MEET TEEN STAR TYGER DREW HONEY’S GLAMOROUS MUM. OH, BY THE WAY SHE USED TO STAR IN PORN MOVIES!

Surely it seems only about five minutes since Tyger Drew-Honey was the chubby-cheeked, pre-teen, sensible eldest son of the Brockman family in TV’s Outnumbered. But now here he is, aged 18 and all chiselled-features and startling blue eyes, and very much a young man with opinions.

After six years of being one of Britain’s favourite sitcoms, Outnumbered may have finished but Tyger is still very much in demand. He’s still acting and recently completed a second series of BBC3’s Cuckoo, but in the meantime he’s turned into a teenage version of Louis Theroux.

In his new documentary series, Tyger On . . ., he investigates what it’s like being a teenager in Britain today. Among the topics Tyger has picked are internet ­dating and body image — including the modern cult of the ‘selfie’. 

One of the most disturbing topics he tackles is pornography. And here Tyger has — somewhat shockingly — a very ­personal perspective on an industry ­ruthlessly targeting modern teens.  

His full name is Lindzi James Tyger Drew-Honey — an amalgamation of the names of his parents, who were both involved in the porn industry and, in fact, made a fortune from it. 

His father is Simon Honey, one of the porn industry’s most famous names both for starring in and producing porn films, while his mother Linzi Drew was a ­glamour model, video porn star (she gave it up when Tyger was born) and the editor of porn magazine Penthouse.

Before the internet, there was a lot of money to be made from porn videos; Tyger grew up in a £2 million house in Surrey and was sent to the best schools.

Almost inevitably, at his private school, Epsom College, bullies would taunt him about what his parents did; he never showed them how much it hurt. ‘I didn’t react, I would laugh it off and they realised it wouldn’t work,’ he says defiantly.

‘I did get upset, not because of what they were saying but why they were saying it. 

‘Why were they trying to hurt me? It made me think they didn’t like me. That’s what I couldn’t understand; I wouldn’t want to deliberately upset someone.’ 

He insists he was never embarrassed about how his parents made their living: it’s all he ever knew. ‘They were always very open with me,’ he says.

But things did get a bit embarrassing when his parents found him watching porn when he was 14 — he says he’d first found it on the internet after typing in ‘boobs’ when he was ‘eight or nine’. ‘There was no shouting or anything like that, but my dad was worried that I would find something with him in it,’ he says.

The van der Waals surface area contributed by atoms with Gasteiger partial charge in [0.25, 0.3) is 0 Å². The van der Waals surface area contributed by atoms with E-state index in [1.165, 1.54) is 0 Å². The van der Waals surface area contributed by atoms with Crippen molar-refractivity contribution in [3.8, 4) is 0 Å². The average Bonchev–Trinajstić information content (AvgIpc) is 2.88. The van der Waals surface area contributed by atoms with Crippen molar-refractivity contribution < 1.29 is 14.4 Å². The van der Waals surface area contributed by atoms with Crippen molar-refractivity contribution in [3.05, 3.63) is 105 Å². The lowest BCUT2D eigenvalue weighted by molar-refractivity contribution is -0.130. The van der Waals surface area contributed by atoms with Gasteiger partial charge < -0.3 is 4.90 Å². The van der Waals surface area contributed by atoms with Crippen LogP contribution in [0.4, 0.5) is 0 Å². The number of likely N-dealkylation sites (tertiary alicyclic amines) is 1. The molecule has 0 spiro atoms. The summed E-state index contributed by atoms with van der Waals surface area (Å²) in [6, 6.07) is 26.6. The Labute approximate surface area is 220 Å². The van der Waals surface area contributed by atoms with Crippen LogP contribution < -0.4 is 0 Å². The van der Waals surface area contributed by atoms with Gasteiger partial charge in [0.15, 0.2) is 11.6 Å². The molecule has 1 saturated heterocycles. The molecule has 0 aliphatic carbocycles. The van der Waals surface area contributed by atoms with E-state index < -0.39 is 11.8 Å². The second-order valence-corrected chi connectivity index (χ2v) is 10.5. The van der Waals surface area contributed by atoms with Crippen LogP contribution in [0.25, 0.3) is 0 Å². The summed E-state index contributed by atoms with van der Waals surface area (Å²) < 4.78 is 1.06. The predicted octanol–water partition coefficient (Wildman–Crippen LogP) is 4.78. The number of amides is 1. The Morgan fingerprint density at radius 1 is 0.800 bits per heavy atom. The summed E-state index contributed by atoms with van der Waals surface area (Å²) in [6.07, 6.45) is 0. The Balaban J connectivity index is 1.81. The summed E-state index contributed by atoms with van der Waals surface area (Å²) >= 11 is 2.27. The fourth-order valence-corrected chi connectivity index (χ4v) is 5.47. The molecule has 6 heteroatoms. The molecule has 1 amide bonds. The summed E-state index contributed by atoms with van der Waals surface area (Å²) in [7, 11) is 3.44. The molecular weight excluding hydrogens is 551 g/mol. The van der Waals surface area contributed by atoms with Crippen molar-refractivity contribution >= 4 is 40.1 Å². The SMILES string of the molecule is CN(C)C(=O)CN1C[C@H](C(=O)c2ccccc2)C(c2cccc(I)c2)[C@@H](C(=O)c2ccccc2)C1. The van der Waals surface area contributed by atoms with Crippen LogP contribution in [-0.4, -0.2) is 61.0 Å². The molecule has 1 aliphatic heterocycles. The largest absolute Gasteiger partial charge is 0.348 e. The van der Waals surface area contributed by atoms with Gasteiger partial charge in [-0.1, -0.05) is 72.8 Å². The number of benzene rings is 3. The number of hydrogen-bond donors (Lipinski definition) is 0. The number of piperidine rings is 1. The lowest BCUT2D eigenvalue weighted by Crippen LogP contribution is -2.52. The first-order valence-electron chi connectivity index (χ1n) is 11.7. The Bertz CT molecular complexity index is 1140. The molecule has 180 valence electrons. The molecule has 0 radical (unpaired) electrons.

He was forced to leave his private school after his GCSEs when his parents divorced after 30 years together, and suddenly the money — which had been dwindling due to the rise of free porn on the internet — ran out. He could have paid for the school fees ­himself with his earnings from Outnumbered, but preferred to save his money and taught himself his A-Levels in French, Spanish and psychology, while living in a small, rented house with his mother. 

He admits that until he made the new documentary — which features him interviewing his parents — he saw pornography only as harmless fun. It was a world he grew up in and his father, whose home is full of porn awards and sex toys, talks openly about it. 

But looking at the subject with an objective film-maker’s eye, and meeting young men addicted to porn and seeing how it affects all of today’s teenagers, has led to a Damascene-style conversion.

‘When it comes to porn, the internet has changed everything,’ he says. ‘You used to have to go to a shop and buy a DVD if you wanted to watch anything like that. But now all you have to do is type some words into Google and it’s all there for you — and it’s free.

‘There are not enough ­barriers to stop really young kids watching it.   ‘It replaces sex education and there is a whole generation who are growing up with a really warped view about what sex should be about. It feels like this generation is an accident waiting to happen because of our easy access to porn from such a young age.’

What hit Tyger hardest about the dangers of sex films on the internet was when he interviewed a teenage girl whose boyfriend had become hooked on watching rape scenes on porn sites and then started acting out his fantasies without her consent. 

‘She was traumatised, and it showed me that porn can ruin lives if it’s not used properly,’ he recalls. ‘It was a massive eye-opener. She was raped repeatedly by her boyfriend, but the interesting thing is she didn’t seem to have any real resentment towards him; she saw them both as victims of pornography.’

There is, indeed, a lot to worry about when it comes to the mental health of our teenagers. 

But as his critical judgments on the porn industry suggest, Tyger seems a well-balanced and thoughtful young man.

 

 



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